Congresswoman Cheri Bustos Statement on President Obama's Executive Action to Address Gun Violence

Press Release

Date: Jan. 5, 2016
Location: Washington, DC
Issues: Constitution Guns

Today, after reviewing President Obama's Executive Actions to reduce gun violence, Congresswoman Cheri Bustos offered her support for common sense measures to protect Illinoisans. Bustos, who previously co-sponsored the bipartisan King-Thompson bill in Congress to expand criminal background checks to gun shows, internet sales and classified ads (H.R. 1217), issued the following statement:

"Every day, we lose an average of more than 30 mothers, fathers, sons and daughters to gun violence in our homes, on our streets and in ever increasing incidents of mass shootings," said Congresswoman Cheri Bustos. "During the past several months, I've reached out to law enforcement officials across Illinois, gun violence experts and community organizations on the front lines of providing services to victims to better understand how we can address this scourge. With their guidance, last month I co-sponsored a bipartisan proposal that would make it harder for convicted criminals, the dangerously mentally ill and perpetrators of domestic violence to access deadly weapons by closing loopholes and expanding the use of criminal background checks. As the wife of a Sheriff and mother of hunters, I support the Second Amendment, and these executive actions respect the rights of law-abiding gun owners."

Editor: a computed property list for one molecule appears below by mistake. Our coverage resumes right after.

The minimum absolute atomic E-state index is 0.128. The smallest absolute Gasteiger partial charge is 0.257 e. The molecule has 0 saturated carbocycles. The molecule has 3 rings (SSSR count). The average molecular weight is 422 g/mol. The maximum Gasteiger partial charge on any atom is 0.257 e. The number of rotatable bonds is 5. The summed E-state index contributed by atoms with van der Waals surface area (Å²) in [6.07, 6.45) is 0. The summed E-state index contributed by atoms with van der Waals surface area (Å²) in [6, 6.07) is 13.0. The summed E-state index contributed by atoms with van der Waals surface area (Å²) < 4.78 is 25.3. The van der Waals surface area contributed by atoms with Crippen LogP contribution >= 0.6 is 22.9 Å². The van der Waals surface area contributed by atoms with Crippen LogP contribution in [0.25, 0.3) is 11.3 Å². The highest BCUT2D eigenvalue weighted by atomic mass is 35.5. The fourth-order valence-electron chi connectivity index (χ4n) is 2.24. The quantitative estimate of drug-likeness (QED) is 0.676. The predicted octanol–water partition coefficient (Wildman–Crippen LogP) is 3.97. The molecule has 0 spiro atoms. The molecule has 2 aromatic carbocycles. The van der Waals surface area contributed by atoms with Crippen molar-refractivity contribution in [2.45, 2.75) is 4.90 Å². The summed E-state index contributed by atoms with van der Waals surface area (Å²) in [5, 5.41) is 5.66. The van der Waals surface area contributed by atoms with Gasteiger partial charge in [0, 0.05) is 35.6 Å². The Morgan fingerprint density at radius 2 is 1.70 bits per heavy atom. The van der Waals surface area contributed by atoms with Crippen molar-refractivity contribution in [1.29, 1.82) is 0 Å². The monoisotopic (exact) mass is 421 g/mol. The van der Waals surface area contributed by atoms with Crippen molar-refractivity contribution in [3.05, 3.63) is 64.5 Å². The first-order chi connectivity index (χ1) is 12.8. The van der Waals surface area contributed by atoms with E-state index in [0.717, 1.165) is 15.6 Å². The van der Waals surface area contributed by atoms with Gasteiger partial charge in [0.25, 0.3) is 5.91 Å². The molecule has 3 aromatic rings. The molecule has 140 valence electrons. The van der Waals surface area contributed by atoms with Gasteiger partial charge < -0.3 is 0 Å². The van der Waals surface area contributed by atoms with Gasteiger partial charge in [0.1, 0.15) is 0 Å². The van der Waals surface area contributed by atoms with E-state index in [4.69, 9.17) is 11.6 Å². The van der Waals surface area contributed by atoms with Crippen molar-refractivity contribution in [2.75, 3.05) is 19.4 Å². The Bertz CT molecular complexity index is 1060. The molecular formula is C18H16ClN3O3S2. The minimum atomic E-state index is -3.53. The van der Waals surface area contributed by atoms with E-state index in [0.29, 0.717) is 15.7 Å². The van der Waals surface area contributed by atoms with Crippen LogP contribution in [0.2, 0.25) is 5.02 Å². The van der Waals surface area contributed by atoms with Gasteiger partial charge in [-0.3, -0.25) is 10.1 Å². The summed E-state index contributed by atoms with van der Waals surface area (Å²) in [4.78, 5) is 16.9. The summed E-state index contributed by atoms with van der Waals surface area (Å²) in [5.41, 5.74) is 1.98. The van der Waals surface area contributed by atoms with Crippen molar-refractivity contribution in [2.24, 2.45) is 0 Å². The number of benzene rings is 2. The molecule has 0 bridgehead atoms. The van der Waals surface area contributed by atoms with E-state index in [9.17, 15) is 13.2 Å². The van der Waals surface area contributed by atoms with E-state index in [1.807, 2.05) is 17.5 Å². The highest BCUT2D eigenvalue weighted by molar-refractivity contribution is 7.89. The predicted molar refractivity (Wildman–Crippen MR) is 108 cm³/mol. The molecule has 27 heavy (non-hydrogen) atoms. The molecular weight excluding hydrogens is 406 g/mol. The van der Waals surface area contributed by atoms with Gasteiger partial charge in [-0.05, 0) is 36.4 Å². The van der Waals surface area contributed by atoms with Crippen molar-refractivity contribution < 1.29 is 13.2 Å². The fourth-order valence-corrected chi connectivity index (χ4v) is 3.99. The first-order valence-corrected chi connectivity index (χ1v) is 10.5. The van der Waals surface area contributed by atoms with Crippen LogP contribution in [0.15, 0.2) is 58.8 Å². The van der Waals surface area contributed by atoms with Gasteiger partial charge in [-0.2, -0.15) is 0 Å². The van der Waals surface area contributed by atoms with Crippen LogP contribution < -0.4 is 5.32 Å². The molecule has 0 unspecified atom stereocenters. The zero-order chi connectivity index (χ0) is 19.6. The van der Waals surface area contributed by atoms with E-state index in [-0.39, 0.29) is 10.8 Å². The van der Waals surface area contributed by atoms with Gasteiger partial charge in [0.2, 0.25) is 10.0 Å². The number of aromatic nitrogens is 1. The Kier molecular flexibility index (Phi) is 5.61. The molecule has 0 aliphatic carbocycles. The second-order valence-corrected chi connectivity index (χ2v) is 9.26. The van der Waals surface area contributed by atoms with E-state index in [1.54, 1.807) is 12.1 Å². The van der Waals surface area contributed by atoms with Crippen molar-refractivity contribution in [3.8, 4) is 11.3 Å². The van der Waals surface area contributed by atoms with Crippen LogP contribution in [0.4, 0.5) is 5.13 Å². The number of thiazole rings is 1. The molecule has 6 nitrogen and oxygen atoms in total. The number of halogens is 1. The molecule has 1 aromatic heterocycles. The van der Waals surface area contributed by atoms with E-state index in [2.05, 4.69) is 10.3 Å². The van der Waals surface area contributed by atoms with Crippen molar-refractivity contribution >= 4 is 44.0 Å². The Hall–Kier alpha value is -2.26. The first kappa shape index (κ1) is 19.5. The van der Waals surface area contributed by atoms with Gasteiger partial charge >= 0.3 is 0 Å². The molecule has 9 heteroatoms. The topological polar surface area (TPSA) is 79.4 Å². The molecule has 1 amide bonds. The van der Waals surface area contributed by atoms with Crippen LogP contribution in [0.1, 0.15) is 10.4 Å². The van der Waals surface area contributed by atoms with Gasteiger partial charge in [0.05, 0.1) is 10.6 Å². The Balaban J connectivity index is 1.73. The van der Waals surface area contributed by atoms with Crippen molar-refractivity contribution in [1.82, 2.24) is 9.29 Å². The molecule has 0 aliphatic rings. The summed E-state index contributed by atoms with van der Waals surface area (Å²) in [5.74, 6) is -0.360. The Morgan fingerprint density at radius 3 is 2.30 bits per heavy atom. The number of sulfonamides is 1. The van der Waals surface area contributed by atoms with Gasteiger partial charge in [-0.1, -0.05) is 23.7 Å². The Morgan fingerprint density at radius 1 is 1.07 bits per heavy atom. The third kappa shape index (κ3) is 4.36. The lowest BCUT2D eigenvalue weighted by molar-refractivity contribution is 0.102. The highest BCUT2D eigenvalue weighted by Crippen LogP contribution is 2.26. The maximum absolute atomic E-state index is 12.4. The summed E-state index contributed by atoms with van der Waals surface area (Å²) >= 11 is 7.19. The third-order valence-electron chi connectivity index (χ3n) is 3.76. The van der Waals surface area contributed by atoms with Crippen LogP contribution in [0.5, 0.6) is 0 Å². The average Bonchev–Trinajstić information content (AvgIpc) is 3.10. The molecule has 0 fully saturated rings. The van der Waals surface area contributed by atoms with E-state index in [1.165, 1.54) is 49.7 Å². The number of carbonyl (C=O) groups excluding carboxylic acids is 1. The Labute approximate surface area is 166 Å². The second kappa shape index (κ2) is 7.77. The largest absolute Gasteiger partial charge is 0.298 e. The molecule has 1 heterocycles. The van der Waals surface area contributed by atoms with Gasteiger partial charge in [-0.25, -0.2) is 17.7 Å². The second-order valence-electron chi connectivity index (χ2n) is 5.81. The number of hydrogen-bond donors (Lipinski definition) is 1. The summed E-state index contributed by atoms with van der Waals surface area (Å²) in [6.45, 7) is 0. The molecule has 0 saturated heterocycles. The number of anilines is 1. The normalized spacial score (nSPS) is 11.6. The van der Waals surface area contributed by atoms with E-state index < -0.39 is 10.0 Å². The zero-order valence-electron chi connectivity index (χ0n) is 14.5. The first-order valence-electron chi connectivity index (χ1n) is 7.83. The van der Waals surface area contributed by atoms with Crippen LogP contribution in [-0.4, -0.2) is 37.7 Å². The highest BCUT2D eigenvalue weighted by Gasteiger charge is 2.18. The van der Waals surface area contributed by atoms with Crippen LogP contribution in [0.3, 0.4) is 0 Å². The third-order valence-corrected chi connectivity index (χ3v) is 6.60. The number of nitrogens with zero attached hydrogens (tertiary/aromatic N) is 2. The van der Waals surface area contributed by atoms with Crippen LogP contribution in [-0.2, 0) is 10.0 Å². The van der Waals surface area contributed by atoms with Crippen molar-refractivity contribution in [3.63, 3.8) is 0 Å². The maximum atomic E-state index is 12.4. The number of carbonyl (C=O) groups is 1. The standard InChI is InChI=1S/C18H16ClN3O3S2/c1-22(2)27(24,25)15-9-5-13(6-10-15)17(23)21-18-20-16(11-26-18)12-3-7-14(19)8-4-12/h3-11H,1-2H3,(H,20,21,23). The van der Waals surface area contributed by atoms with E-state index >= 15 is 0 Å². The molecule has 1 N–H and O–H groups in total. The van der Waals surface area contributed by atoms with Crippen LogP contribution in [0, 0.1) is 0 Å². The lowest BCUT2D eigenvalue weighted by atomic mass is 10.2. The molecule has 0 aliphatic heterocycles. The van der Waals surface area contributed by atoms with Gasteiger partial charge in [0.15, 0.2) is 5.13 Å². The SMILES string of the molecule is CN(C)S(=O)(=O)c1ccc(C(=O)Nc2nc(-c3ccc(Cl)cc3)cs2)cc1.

The bipartisan H.R. 1217, authored by Rep. Pete King (R-NY) and Rep. Mike Thompson (D-CA), expands the existing criminal background check system to cover all commercial firearm sales, including those at gun shows, over the internet or in classified ads while providing reasonable exceptions for family and friend transfers.

Studies show that every day where criminal background checks are used, the system stops more than 170 felons, some 50 domestic abusers, and nearly 20 fugitives from buying a gun. However, no federal system is in place to prevent these same prohibited purchasers from buying identical guns at a gun show, over the internet, or through a newspaper ad with no questions asked because criminal background checks are not required for these kinds of sales. The King-Thompson bill closes these loopholes.

In December, Bustos also signed a discharge petition that would have forced a vote on a different bill to prevent suspected terrorists from purchasing guns. The petition has not yet reached the required 218 signatures to force a vote and Republican leadership has refused to bring the bill to the floor for a vote thus far.